Jerusalem: Christian hospital threatened with closure by new taxes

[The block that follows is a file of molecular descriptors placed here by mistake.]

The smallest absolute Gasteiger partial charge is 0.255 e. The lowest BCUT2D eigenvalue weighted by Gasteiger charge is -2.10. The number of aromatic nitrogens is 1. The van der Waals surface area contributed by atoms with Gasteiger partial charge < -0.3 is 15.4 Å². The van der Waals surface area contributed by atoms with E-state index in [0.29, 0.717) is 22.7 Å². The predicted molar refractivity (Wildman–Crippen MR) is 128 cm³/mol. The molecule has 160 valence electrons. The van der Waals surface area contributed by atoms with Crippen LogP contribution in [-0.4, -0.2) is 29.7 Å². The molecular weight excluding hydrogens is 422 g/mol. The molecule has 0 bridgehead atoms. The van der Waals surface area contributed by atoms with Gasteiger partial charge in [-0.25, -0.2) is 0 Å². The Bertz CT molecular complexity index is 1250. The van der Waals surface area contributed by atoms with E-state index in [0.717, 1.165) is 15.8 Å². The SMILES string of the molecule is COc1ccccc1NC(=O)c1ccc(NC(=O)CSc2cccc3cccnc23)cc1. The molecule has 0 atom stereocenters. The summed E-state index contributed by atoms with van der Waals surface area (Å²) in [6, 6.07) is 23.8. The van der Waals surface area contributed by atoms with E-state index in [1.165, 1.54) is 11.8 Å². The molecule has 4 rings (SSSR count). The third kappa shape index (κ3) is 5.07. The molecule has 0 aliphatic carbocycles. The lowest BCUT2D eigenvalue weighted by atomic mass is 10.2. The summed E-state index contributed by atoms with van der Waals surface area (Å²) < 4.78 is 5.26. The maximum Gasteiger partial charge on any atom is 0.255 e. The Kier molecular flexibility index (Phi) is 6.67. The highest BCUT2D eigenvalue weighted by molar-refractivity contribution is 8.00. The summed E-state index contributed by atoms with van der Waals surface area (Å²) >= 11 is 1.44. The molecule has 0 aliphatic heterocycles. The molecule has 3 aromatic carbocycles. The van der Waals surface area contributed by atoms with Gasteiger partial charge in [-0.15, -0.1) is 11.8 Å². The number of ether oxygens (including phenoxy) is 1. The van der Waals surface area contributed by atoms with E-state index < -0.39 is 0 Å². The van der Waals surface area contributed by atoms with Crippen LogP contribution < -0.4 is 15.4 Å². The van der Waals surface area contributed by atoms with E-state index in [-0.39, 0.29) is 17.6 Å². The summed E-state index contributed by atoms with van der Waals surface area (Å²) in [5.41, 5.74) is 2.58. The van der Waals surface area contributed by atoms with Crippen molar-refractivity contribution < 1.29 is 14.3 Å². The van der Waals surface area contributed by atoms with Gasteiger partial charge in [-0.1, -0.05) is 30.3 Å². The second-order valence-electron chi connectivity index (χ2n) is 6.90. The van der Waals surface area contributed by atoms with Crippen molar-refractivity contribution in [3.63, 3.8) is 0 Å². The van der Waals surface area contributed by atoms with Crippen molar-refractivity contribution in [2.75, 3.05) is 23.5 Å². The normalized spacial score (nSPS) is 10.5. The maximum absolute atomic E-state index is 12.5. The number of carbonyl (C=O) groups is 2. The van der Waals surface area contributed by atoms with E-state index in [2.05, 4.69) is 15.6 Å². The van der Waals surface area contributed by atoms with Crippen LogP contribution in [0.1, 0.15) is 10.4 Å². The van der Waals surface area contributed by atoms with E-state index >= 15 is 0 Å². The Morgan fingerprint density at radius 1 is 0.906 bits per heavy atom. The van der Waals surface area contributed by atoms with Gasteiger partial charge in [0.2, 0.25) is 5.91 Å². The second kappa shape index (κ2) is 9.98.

The Lutheran World Federation (LWF) has challenged a Jerusalem court ruling which will charge them such high taxes they may have to close.. If the ruling stands, LWF-operated Augusta Victoria Hospital (AVH), Jerusalem, will have to pay an employer's tax to the State of Israel of about $350,000 annually, said Craig Kippels, LWF representative, Jerusalem. The hospital could be liable for as much as $700,000 in back employer's taxes now, he said. Already, LWF is subsidizing its programs with about $1.5 million each year to provide "care to the [Palestinian] refugees and vocational training to Palestinian youth," he said. "The additional $350,000 is going to cause LWF to rethink a lot of the programs that it does in Jerusalem, or simply not be able to provide those programs." . The LWF has been serving the needs of Palestinian refugees in East Jerusalem and the West Bank for more than 50 years, and through its humanitarian work continues to be an important expression of the Christian presence in the Holy Land. LWF's main activity, AVH, was established as a hospital after the war of 1948, initially under the control of the Red Cross and, since 1950, under LWF ownership and management. The LWF's capacity to provide humanitarian services in the region has been greatly enhanced by a tax exemption agreement originally established with the Hashemite Kingdom of Jordan in 1966, and adopted by the State of Israel after the war of 1967. Recently the government of Israel has sought to revoke this agreement. Last December, the Jerusalem court ruled that the tax exemption agreement had been cancelled at the end of 2000. AVH health services are available to all, but its particular role is to provide health care to the Palestinian refugee population. About 65 percent of the hospital's patients come from refugee camps. A growing number of patients turn to AVH for medical services that are not available elsewhere in the West Bank or Gaza. The hospital plans to open soon the only radiation oncology centre for cancer treatment dedicated to the West Bank and Gaza populations. LWF also operates a network of Village Health Clinics (VHCs) in five villages near Ramallah. The Palestinian Health Authority (PHA) relies on the VHCs to provide basic medical care to the area residents, since the PHA lacks sufficient resources, especially in the current circumstances, to take full responsibility for such services. In addition, LWF has been engaged in vocational training for Palestinians since 1948, and founded a Vocational Training Centre at Beit Hanina in 1952. Skills acquired in auto mechanics, carpentry, electronics and telecommunications, among other fields, help to equip people to become productive members in society and give them hope. The Rev Munib Younan, bishop of the Evangelical Lutheran Church in Jordan (and Palestine) said the effect of the imposition of tax liability upon the LWF's not-for-profit activities here would seriously jeopardize its capacity to continue to provide these humanitarian services, and to deprive large sections of the population of the West Bank and Gaza strip of essential health care and vocational training facilities. Younan emphasized the growing importance of Christian witness in Israel and the West Bank, saying LWF's activities in the region, including AVH itself, stand out as an example of the services that the church renders to community members irrespective of their religion, gender, race or political affiliation. "This is what we are called to do as a Church. It is our duty to serve humankind," he said. He called on churches worldwide to lobby actively for the continued presence of Christian witness in the Holy Land, "which may be threatened in the region today." For more information on the Hospital visit: .

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